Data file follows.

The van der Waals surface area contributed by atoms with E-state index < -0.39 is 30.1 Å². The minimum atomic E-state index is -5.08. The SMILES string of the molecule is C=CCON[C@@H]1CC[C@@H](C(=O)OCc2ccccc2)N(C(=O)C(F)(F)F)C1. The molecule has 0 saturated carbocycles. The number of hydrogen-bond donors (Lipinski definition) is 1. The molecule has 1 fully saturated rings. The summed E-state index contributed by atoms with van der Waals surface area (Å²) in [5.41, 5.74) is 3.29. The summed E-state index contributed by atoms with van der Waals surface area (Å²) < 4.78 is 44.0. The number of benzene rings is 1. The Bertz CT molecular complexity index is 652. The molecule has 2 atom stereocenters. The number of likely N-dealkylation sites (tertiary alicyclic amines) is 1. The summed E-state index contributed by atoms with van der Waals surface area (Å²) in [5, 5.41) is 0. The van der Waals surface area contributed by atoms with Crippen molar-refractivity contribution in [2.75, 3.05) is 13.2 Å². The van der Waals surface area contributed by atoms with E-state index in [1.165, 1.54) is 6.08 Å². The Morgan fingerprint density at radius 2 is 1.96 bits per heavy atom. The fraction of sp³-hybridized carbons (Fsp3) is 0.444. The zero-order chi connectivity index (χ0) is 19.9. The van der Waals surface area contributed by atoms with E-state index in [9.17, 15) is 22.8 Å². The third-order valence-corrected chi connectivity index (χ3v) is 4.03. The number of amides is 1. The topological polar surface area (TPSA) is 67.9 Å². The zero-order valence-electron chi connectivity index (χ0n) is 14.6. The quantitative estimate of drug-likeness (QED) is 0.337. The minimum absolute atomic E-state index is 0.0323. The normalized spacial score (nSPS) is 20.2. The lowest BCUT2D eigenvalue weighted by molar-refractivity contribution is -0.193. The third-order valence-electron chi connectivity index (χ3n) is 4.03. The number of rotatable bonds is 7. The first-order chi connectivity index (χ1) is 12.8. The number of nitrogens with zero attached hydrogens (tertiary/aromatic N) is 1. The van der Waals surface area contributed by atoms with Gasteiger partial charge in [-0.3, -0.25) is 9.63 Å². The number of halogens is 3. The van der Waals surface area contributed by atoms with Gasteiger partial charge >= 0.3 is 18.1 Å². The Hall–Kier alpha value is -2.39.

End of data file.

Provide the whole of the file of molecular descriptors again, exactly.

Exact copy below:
The van der Waals surface area contributed by atoms with E-state index < -0.39 is 30.1 Å². The minimum atomic E-state index is -5.08. The SMILES string of the molecule is C=CCON[C@@H]1CC[C@@H](C(=O)OCc2ccccc2)N(C(=O)C(F)(F)F)C1. The molecule has 0 saturated carbocycles. The number of hydrogen-bond donors (Lipinski definition) is 1. The molecule has 1 fully saturated rings. The summed E-state index contributed by atoms with van der Waals surface area (Å²) in [5.41, 5.74) is 3.29. The summed E-state index contributed by atoms with van der Waals surface area (Å²) < 4.78 is 44.0. The number of benzene rings is 1. The Bertz CT molecular complexity index is 652. The molecule has 2 atom stereocenters. The number of likely N-dealkylation sites (tertiary alicyclic amines) is 1. The summed E-state index contributed by atoms with van der Waals surface area (Å²) in [5, 5.41) is 0. The van der Waals surface area contributed by atoms with Crippen molar-refractivity contribution in [2.75, 3.05) is 13.2 Å². The van der Waals surface area contributed by atoms with E-state index in [1.165, 1.54) is 6.08 Å². The Morgan fingerprint density at radius 2 is 1.96 bits per heavy atom. The fraction of sp³-hybridized carbons (Fsp3) is 0.444. The zero-order chi connectivity index (χ0) is 19.9. The van der Waals surface area contributed by atoms with E-state index in [9.17, 15) is 22.8 Å². The third-order valence-corrected chi connectivity index (χ3v) is 4.03. The number of amides is 1. The topological polar surface area (TPSA) is 67.9 Å². The zero-order valence-electron chi connectivity index (χ0n) is 14.6. The quantitative estimate of drug-likeness (QED) is 0.337. The minimum absolute atomic E-state index is 0.0323. The normalized spacial score (nSPS) is 20.2. The lowest BCUT2D eigenvalue weighted by molar-refractivity contribution is -0.193. The third-order valence-electron chi connectivity index (χ3n) is 4.03. The number of rotatable bonds is 7. The first-order chi connectivity index (χ1) is 12.8. The number of nitrogens with zero attached hydrogens (tertiary/aromatic N) is 1. The van der Waals surface area contributed by atoms with Gasteiger partial charge in [-0.3, -0.25) is 9.63 Å². The number of halogens is 3. The van der Waals surface area contributed by atoms with Gasteiger partial charge >= 0.3 is 18.1 Å². The Hall–Kier alpha value is -2.39.